Bud (the beer) apparently thinks the craft scene is all about being fussy about beer. Not so. It’s about flavor. You rightly identified Bud as having more flavor than Bud Light. Now line up a Boston Lager next to your Budweiser and do a taste test. And then try a Sierra Nevada Pale Ale next to the Boston Lager. It’s as if you’ve been eating vanilla ice cream all your life and suddenly discovered butter pecan or rocky road. I’m not so big on fruit beers (like Pumpkin Peach), but Quest (Greenville) makes a smoked porter that I really like. As for not finishing beers, there are plenty I’ve dumped. Westbrook’s (Mt. Pleasant) Gose is a good example. I’ve tried it twice, but I just can’t enjoy it. That’s why breweries offer flights–so you can find what you like.

      Bud is proud to be a macro beer. Good for them. What they don’t get is that many craft beer brewers and drinkers are all about supporting the local economy. The dollars I spend at Conquest, River Rat, Swamp Cabbage or Hunter-Gatherer go to local businesses. I don’t know the philosophy of any of those brewers about sourcing local, but many (Coast in North Charleston, for example) are dedicated to using local resources to whatever extent they can. Would you prefer your hamburger from McDonald’s or Rush’s?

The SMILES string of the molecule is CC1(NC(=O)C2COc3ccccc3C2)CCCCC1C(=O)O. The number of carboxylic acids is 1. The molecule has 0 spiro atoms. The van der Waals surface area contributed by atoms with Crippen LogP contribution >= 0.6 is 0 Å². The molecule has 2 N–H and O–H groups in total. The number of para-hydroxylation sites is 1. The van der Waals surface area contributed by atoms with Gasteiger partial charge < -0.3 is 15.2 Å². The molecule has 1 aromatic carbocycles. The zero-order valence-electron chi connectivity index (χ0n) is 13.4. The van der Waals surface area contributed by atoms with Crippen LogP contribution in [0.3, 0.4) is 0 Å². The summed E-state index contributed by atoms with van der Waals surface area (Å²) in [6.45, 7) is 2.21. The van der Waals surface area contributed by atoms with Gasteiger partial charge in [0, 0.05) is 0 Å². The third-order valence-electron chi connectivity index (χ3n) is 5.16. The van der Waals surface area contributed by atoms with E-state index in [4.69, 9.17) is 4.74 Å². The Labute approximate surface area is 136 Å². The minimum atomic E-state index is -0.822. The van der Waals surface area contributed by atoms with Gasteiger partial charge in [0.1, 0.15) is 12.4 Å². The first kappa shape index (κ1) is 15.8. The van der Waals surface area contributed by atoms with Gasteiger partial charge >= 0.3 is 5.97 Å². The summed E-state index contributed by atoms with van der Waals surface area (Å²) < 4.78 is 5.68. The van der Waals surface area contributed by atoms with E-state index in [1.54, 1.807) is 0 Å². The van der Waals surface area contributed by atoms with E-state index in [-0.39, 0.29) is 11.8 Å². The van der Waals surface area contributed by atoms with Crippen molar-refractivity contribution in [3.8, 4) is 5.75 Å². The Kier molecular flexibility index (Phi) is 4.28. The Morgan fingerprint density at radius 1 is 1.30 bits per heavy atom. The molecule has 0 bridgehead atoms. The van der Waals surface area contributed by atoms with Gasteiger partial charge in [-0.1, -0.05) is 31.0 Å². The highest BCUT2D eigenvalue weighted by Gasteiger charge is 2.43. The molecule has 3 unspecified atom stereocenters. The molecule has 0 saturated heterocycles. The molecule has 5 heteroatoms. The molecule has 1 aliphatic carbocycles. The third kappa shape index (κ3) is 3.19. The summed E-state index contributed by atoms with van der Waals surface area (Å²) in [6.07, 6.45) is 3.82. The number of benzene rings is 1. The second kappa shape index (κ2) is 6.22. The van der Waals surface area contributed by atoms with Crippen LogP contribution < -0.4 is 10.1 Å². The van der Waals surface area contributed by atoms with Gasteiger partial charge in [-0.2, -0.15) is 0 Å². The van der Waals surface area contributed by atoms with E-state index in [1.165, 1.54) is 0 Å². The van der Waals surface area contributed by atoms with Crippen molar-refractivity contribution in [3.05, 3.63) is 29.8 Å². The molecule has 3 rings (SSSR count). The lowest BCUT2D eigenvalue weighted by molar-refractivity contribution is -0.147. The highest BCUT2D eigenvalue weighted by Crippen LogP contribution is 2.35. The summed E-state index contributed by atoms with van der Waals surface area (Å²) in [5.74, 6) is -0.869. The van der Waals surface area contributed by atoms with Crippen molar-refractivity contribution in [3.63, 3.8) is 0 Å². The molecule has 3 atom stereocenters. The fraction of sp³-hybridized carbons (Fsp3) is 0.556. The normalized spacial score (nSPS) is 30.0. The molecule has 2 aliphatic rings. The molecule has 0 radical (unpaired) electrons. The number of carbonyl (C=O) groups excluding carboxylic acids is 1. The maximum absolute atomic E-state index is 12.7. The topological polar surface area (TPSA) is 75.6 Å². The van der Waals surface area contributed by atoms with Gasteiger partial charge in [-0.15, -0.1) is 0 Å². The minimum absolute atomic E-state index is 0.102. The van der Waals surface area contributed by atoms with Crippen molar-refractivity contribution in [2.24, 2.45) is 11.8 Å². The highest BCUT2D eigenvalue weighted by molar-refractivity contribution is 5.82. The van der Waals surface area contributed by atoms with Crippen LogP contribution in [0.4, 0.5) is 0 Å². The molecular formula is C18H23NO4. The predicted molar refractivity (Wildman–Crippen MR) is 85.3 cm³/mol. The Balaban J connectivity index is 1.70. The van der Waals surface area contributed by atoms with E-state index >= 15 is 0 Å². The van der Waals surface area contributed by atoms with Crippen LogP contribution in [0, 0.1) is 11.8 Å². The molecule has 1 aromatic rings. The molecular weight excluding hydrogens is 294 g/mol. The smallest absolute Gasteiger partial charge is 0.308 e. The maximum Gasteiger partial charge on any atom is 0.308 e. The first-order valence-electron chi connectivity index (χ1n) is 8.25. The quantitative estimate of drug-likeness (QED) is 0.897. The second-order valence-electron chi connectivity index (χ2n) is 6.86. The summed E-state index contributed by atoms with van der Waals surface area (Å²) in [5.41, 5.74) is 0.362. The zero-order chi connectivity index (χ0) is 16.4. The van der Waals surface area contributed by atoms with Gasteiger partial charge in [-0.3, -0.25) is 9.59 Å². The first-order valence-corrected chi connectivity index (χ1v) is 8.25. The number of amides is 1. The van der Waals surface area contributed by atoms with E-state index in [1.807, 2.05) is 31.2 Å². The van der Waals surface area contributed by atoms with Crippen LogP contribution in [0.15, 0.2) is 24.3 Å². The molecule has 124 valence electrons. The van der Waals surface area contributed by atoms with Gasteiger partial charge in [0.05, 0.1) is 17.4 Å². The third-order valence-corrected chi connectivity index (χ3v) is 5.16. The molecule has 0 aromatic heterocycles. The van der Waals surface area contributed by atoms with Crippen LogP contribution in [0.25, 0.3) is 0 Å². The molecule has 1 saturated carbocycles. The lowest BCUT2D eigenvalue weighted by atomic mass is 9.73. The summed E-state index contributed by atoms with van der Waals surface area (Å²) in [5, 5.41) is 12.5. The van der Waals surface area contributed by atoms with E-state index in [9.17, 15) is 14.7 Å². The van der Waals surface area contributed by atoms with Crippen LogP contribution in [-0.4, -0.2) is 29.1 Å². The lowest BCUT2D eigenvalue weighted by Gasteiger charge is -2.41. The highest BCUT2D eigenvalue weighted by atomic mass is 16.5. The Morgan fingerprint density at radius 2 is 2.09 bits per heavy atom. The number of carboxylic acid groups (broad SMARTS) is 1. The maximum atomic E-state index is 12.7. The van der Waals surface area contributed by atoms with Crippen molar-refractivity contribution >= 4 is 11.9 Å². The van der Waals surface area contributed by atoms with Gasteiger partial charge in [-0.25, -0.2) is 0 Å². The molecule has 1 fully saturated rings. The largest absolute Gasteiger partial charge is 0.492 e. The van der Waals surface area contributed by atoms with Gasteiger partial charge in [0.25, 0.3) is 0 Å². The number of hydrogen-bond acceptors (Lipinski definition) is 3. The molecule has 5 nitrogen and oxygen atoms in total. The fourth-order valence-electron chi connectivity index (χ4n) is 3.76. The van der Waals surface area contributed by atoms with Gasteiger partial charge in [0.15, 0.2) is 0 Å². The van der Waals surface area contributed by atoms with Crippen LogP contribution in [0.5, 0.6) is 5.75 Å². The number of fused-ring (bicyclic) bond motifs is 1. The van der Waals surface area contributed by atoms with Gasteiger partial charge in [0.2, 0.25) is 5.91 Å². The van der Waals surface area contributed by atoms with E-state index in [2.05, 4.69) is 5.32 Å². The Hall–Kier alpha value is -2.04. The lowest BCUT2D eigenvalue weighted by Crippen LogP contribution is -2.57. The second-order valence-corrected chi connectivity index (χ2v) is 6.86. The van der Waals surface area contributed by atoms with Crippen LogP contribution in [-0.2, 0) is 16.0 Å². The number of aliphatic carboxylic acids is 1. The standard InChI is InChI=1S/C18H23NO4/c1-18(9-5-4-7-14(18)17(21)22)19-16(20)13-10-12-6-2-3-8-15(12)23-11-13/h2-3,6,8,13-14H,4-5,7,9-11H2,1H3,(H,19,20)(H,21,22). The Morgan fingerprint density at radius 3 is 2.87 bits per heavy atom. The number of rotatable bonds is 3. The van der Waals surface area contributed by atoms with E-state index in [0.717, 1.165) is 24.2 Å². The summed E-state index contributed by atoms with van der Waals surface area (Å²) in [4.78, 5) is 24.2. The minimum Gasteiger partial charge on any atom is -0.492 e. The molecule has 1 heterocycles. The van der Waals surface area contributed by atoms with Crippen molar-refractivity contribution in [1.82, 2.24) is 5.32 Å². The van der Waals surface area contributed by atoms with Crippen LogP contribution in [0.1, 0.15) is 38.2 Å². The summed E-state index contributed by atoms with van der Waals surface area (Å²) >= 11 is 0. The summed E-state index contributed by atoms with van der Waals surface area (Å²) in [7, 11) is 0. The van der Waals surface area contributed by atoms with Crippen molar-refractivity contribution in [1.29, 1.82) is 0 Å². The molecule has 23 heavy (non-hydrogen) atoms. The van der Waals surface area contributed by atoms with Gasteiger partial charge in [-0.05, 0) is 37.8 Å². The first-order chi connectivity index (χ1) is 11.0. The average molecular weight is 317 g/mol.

AB uses large amounts of rice and corn in their beverages, which serves no purpose but to reduce taste and increase alcohol so it’s not “brewed the hard way.” Using conveyors to move hoppers full of hops and grains isn’t hard. Hauling bags of hops and grains and stirring wort with oversized boat paddles is.

      Or maybe they do get craft a little. They own significant shares of Goose Island, Red Hook, Widmer Brothers, and now Elysian. Their ad was a direct response to their loss of market share–a desperate response. Why else would you spend 9 million on an ad that alienates a significant portion of your potential market?